The prime reproductive years for women are from their late teens to late 20s. Fertility (the capacity to become pregnant) begins to drop by the age of 30. Once you're in your mid-30s, this drop speeds. By the age of 45, fertility has decreased to the point where most women find it difficult to conceive naturally. This is due to the fact that women have a predetermined amount of eggs in their ovaries at birth, and those eggs gradually decrease as they age.
How does age affect a woman's eggs?
The quantity of eggs in a woman's ovaries is fixed from birth. As women age, their egg quantity diminishes. Additionally, older women are more likely to have eggs with abnormal chromosomes. Also, uterine fibroids, polycystic ovary syndrome (PCOS) and endometriosis are two conditions that might impact fertility and which are more common in older women.
Age also raises the chance of pregnancy problems. From the age of 35, there is a higher risk of miscarriage and genetic abnormalities in the foetus. Additionally, older women are more likely than younger women to experience complications such gestational diabetes, placenta previa (when the placenta covers all or part of the cervix, increasing the chance of the placenta detaching), caesarean sections, and stillbirth.
How may age-related pregnancy complications be avoided?
Try to be as healthy as you can before becoming pregnant if you plan to conceive soon. Giving up alcohol, smoking, and drug use are steps you can take to improve your health. To help avoid neural tube abnormalities, you should also begin taking folic acid.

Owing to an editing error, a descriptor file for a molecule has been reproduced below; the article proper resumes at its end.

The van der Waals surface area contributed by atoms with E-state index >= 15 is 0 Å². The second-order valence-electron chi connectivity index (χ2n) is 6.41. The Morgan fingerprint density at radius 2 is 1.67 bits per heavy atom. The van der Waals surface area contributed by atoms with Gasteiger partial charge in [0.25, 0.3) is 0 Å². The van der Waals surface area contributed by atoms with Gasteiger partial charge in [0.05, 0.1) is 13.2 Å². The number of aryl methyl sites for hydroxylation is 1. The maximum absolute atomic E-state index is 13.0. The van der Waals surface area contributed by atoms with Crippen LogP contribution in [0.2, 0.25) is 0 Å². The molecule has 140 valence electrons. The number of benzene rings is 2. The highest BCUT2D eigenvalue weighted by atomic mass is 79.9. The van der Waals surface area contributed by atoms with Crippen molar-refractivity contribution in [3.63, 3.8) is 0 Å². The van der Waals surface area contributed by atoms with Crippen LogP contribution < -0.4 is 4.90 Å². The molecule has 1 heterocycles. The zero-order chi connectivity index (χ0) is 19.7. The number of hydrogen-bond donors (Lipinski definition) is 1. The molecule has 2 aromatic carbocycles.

Your ob-gyn or other healthcare provider will examine your medical and family history during a pre-pregnancy visit. To make sure you have received all the advised vaccinations, he or she will also evaluate any medications you are currently taking and your immunisation history. Your gynaecologist or other healthcare provider may also:
Inquire about your diet and way of life.
Talk about ways to maintain a healthy weight before you conceive
Advice STI screening (STIs)
Discuss if you and, if necessary, your partner should undergo carrier screening
How to preserve fertility
Frozen eggs, frozen embryos, and frozen ovarian tissue are some of the ways fertility can be preserved.
Embryos that had previously been frozen and were then implanted, much like in vitro fertilization (IVF), were used as the earliest form of fertility preservation.
Frozen embryos can be used several years down the road. An embryo can be implanted to your uterus when you're ready to try to get pregnant. Your health and the age you are when the embryos are frozen are two important criteria that will determine whether IVF will be successful for you.